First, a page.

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Cambridge Electric Cement Secures £2.25m in Seed Funding to Propel Low-Carbon Cement Innovation

A British start-up, emerging from the prestigious University of Cambridge, has secured £2.25m in seed funding to drive forward its innovative low-carbon cement production method. Cambridge Electric Cement, the brainchild of this academic powerhouse, has attracted fresh capital from Legal & General, along with investments from Cambridge Enterprise Ventures, Parkwalk Advisors, Delph25, and Almanac Ventures, in a funding round spearheaded by Zero Carbon Capital.

The company's groundbreaking approach involves reactivating cement recovered from demolition using electric arc furnaces, the same technology in low-carbon steel manufacturing. This method promises a sustainable, circular solution to cement production, significantly reducing its carbon footprint.

The newly acquired funds will be channelled into industrialising this pioneering process at a Celsa UK steelworks site in Cardiff. The company plans to construct a real-world demonstrator and forge ahead with offtake agreements with various partners and customers, propelling this eco-friendly innovation from the lab to the market.

"We are excited to start our commercial journey to deploying our co-production process at scale with our great set of early investors and industry partners and are hugely motivated by the potential decarbonisation and wider sustainability impact we could deliver together," said Bill Yost, CEO of CEC.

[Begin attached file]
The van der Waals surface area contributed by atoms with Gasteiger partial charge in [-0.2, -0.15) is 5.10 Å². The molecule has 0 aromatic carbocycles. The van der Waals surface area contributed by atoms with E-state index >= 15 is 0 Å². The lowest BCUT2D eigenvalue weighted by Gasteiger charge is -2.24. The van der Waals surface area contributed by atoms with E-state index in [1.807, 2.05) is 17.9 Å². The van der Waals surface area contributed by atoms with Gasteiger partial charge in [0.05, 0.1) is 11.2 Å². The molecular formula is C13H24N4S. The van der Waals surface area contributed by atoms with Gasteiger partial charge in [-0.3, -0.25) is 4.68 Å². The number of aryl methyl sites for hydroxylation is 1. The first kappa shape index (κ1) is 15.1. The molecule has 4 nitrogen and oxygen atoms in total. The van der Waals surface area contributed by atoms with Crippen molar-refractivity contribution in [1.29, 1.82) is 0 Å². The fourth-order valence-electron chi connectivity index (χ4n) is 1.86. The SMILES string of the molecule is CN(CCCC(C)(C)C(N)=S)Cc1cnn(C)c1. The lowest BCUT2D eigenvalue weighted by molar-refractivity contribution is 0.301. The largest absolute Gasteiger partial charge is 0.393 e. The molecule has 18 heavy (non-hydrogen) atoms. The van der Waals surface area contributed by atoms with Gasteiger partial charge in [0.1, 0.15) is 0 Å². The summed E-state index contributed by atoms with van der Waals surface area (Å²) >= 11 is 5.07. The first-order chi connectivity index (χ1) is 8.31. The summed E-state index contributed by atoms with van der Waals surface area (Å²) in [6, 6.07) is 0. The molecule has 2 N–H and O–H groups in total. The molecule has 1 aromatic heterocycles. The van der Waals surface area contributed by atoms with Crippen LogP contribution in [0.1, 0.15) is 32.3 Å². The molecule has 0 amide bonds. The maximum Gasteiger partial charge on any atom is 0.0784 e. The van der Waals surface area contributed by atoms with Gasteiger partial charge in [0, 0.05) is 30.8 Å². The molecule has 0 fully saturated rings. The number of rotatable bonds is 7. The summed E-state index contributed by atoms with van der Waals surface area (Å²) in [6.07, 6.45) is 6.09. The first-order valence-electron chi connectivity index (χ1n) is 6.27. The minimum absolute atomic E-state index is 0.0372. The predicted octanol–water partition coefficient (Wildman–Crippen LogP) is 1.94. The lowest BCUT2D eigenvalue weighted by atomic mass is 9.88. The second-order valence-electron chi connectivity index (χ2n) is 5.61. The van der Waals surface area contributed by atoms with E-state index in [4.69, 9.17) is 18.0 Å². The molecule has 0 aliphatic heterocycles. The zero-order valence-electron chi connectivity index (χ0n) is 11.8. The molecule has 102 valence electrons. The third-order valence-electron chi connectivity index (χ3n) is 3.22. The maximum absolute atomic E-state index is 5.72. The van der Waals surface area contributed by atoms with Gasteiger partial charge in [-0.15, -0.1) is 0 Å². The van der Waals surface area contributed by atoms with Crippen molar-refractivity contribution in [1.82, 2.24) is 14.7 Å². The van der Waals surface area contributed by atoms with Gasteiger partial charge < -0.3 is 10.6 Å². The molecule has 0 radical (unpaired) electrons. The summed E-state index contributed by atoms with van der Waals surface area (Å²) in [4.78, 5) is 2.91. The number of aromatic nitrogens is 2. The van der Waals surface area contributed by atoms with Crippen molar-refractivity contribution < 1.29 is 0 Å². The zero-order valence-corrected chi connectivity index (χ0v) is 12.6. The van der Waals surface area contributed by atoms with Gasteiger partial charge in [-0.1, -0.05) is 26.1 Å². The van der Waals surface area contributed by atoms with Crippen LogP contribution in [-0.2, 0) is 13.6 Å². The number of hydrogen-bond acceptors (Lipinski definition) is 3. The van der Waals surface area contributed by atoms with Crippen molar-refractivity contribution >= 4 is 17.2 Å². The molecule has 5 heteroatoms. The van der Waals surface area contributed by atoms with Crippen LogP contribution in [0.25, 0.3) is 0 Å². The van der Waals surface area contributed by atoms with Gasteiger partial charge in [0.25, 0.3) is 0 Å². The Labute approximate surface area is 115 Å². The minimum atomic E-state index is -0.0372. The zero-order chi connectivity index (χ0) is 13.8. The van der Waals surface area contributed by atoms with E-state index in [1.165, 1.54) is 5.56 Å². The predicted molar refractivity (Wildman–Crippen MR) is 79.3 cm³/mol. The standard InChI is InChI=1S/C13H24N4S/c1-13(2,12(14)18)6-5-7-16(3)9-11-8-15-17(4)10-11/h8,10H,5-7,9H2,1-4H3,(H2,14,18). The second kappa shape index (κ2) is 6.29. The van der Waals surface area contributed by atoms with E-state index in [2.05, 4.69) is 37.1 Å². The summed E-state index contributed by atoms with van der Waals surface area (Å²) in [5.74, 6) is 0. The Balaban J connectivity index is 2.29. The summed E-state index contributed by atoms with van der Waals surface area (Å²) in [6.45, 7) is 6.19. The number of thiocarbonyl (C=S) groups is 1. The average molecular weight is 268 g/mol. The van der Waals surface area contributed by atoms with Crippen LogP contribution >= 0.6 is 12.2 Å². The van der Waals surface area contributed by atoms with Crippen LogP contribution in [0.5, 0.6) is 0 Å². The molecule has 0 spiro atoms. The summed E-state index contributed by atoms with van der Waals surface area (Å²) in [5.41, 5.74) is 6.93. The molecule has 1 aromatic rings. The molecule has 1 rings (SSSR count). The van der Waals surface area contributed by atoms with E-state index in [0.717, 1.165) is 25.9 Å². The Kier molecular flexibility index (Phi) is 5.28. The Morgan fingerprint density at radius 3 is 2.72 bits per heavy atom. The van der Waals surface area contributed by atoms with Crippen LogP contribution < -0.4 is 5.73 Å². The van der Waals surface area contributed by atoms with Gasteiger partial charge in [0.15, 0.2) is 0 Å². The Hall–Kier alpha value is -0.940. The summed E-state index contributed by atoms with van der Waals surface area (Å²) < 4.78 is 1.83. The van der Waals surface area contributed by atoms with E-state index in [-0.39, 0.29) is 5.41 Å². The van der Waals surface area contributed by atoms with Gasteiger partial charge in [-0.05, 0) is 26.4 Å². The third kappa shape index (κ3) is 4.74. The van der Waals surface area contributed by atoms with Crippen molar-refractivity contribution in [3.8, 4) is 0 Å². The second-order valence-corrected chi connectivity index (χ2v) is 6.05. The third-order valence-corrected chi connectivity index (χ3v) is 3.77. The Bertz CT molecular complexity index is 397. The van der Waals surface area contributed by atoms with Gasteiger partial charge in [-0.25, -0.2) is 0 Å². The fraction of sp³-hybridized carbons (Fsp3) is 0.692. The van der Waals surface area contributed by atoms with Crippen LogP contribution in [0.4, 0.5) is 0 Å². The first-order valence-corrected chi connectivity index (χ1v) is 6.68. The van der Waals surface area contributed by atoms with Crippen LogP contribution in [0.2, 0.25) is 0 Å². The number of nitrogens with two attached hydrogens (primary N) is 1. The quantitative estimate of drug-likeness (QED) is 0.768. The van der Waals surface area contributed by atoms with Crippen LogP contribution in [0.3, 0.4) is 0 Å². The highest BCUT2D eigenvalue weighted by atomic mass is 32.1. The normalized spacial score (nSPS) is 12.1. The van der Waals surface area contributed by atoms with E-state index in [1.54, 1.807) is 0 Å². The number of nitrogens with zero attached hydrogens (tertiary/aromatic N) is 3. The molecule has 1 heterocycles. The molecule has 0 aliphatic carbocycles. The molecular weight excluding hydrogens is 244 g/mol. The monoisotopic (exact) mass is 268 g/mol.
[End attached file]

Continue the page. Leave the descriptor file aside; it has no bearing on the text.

The company's breakthrough lies in substituting the traditional lime flux used in electric arc furnaces for steel recycling with recovered cement paste. Researchers assert that heating the waste cement in the furnace effectively "reactivates" it without disrupting the steelmaking process.

Cambridge Electric Cement (CEC) claims its method significantly lowers emissions than traditional cement kilns by leveraging existing industrial equipment powered by low-carbon electricity. Additionally, it is more cost-effective than other 'sustainable cement' approaches competitors promote.

Founded in 2022 to commercialize research from the University of Cambridge academics, CEC collaborates with leading engineering, construction, and materials processing firms on the Cement 2 Zero industrial demonstrator project, a £6.5m initiative supported by Innovate UK.

After successful pilot trials using CEC's method at a 7-tonne electric arc furnace at the Materials Processing Institute, industrial-scale trials began in May at a 150-tonne furnace owned by Celsa UK.

Pippa Gawley, co-founder and general partner of Zero Carbon Capital, expressed excitement about supporting CEC's ambitious plans.

"Their innovative decarbonisation technology paired with the use of existing infrastructure addresses a significant gap and has huge abatement and commercial potential," she said. "We believe in the team's vision and their ability to execute, and we look forward to working together."


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